Ship Recycling is not new to India for we know of this activity ever since 1912 in Kolkata and Mumbai. The ship recycling activity in those days was a part of the larger colonial economy like plantations and mining. Steel scrap was worthwhile even then and countries that had yards to recycle ships were often considered to be economically fortunate. Indeed, ship recycling became very important at the end of the two World Wars, especially after the World War II. Further, after the oil boom in the Middle East, oil became a much transported commodity and large oil tankers added to the fleet. Refrigeration techniques that grew around the early 1950’s, too led to the emergence of the large refrigeration vessels. All of these started to age by the middle of 1970’s and the ship recycling activity reached new heights in the Western countries. When the first economic recession came around 1984 and the fleet owners thought that it was better to scrap ships than to maintain them, there was a huge backlog of ships to be demolished. With the recession on, labour appeared to be far too costly and steel scrap yielding far less prices, ships had to look for cheaper labour elsewhere. India, stepped in at this juncture.

India did not take the activities directly from the West. The first round of relocation of this industry took place in Taiwan and Korea – the countries that were fast industrializing, had a high demand path for steel and labour was cheaper. With economic growth in these countries having stabilized and wages and standards of living rising, the ship recycling activity passed on to the next level of developing countries of the Indian subcontinent, China and Vietnam, the laggard among the south east Asian Tigers. When ship recycling came to India it was a part of the industrial relocation that started around the middle of the 1980’s when the low-skilled and low-wage jobs shifted to the Third World countries. Indeed, the coming of the ship recycling activity to India was a part of globalization, as we know it today.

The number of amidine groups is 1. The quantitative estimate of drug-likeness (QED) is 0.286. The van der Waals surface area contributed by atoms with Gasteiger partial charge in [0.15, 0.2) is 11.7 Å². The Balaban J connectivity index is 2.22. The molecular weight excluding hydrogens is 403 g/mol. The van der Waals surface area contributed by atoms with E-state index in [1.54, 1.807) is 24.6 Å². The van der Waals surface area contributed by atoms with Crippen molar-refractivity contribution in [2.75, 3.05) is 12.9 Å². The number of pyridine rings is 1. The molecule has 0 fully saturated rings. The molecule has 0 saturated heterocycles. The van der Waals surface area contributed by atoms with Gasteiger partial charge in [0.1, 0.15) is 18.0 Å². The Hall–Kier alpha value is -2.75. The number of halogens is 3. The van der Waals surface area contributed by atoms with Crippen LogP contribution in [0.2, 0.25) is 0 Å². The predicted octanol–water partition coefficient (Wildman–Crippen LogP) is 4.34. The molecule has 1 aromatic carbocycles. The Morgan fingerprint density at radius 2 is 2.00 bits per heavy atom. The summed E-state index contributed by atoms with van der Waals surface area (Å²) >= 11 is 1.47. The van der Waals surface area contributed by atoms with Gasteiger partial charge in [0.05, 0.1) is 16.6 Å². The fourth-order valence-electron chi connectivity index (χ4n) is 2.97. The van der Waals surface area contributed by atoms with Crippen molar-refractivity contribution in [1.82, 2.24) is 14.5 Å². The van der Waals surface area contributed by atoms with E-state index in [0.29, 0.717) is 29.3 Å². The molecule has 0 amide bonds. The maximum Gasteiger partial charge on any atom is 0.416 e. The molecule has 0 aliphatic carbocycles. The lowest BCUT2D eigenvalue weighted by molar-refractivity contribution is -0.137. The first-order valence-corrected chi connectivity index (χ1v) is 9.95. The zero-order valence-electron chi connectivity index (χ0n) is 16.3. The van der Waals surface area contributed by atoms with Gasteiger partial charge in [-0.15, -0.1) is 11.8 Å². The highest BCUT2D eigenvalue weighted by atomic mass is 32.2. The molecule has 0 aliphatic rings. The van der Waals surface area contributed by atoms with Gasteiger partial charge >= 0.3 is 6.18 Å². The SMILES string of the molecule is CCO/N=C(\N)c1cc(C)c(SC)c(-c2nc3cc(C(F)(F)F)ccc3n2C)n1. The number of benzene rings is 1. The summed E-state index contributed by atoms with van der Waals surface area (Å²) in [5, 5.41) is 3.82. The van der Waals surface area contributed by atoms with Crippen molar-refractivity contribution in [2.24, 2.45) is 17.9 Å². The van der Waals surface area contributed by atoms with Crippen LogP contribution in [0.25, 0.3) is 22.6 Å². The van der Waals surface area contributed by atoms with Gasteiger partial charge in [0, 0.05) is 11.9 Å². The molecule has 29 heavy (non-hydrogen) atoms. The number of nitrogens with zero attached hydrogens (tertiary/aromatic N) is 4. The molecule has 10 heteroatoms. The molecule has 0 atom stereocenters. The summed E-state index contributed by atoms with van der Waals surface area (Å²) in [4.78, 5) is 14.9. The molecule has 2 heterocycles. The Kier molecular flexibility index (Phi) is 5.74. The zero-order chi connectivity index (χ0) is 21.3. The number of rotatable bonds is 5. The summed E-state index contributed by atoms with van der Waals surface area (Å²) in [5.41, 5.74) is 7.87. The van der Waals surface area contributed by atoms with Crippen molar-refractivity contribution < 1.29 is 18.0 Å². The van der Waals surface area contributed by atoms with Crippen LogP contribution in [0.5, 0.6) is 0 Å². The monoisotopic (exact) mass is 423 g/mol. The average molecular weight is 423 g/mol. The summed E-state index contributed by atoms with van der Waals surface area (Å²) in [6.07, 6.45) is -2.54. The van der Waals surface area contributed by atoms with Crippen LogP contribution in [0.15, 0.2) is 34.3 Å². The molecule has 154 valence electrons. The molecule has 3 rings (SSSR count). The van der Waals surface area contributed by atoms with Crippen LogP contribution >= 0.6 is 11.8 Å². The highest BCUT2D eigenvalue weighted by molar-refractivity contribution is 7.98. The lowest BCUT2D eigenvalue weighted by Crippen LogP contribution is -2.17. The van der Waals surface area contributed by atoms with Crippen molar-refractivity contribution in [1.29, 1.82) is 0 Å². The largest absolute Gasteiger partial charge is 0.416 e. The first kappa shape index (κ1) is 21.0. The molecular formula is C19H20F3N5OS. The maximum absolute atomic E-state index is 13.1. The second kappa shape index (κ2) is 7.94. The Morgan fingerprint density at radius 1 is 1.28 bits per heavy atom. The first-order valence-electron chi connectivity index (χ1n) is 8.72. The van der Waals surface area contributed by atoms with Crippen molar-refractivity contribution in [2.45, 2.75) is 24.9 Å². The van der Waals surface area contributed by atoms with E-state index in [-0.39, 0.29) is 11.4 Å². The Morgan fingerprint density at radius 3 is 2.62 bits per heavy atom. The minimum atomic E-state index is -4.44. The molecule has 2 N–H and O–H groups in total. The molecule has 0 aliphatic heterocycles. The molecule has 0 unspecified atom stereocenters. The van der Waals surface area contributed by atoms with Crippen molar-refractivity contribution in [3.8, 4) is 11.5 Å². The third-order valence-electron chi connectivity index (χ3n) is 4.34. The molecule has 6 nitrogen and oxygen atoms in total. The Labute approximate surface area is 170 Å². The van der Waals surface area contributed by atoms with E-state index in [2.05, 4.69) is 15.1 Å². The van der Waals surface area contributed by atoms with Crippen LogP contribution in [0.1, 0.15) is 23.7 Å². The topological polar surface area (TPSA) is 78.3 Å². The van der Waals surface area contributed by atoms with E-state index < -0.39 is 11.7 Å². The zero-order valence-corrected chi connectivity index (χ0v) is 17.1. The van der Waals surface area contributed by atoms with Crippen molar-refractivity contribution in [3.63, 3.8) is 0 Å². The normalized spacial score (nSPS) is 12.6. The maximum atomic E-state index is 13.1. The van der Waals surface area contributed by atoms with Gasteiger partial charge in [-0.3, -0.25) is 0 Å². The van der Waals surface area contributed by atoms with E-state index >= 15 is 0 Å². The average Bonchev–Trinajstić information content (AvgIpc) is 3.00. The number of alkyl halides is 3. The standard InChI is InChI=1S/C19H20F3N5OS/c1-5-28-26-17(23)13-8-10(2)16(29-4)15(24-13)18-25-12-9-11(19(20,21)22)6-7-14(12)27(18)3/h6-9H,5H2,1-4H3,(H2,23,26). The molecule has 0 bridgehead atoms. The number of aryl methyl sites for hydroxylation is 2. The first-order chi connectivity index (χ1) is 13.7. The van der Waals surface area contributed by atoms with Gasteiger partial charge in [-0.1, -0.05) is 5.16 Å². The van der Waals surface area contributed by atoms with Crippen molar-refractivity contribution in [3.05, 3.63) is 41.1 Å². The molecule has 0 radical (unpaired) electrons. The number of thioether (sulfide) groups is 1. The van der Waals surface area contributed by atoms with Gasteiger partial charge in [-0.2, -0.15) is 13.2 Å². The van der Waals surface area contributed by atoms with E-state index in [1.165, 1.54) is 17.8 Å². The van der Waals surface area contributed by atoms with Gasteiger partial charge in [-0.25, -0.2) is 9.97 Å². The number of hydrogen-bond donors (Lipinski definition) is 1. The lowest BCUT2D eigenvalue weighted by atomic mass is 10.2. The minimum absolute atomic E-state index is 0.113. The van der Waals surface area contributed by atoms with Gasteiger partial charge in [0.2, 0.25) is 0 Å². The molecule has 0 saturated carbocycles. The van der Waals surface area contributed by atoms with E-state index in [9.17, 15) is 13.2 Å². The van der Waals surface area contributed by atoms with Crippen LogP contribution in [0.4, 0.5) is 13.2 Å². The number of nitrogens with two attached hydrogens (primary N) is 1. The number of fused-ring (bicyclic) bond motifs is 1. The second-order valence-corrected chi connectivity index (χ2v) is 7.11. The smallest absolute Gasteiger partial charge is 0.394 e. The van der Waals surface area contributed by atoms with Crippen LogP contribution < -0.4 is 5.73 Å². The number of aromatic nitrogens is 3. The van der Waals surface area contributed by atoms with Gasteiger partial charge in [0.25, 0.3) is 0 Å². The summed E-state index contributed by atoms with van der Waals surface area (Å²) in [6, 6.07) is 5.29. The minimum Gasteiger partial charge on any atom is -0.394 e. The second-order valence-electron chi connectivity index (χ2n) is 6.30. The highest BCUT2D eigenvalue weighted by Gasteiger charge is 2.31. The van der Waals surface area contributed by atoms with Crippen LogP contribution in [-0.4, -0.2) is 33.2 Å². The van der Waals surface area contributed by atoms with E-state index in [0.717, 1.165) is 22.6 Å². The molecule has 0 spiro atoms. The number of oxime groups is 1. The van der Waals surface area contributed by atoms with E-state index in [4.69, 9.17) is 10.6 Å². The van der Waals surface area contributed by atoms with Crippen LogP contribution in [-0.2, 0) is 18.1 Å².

One of the reasons why the ship recycling activity became a boon for India was that, the middle of 1980’s was a time of the rise of electric arc furnace and a rise in demand for steel melting scrap. The re-rolling mills were already facing an expansion around the middle of 1970’s and they now grew up very fast in North and West India. The re-rolling mills were driven mainly by the boom in the construction sector in these parts that emerged as a result of rapid urbanization. Ship recycling became a source of steel scrap, whether for melting or directly re-rollable material in the re-rolling mills. In terms of price, ship-breaking scrap historically is more expensive than scrap from railways or other melting scrap, but it is cheaper than ingots from the electric arc furnaces and the billets and the semis from the integrated steel plants. Hence, ship-recycling scrap conventionally has proved to be a direct competitor of the integrated steel mills in their market for semis.

Due to increase in trend of import of ships for breaking in India, an emphasis was laid to examine various sites suitable for this activity. Considering the favorable parameters for beaching method like high tidal range, firm seabed, gentle seaward slope etc., it was decided to set-up a ship breaking yard on the western coast of Gulf of Cambay near Alang village.
Hence ship recycling in its new avatar in India found a perfect host in Gujarat’s Alang. The first vessel – MV KOTA TENJONG was beached at Alang on 13th Feb, 1983. Since then, the yard has witnessed spectacular growth and has emerged as a leading ship Breaking Yard in the world.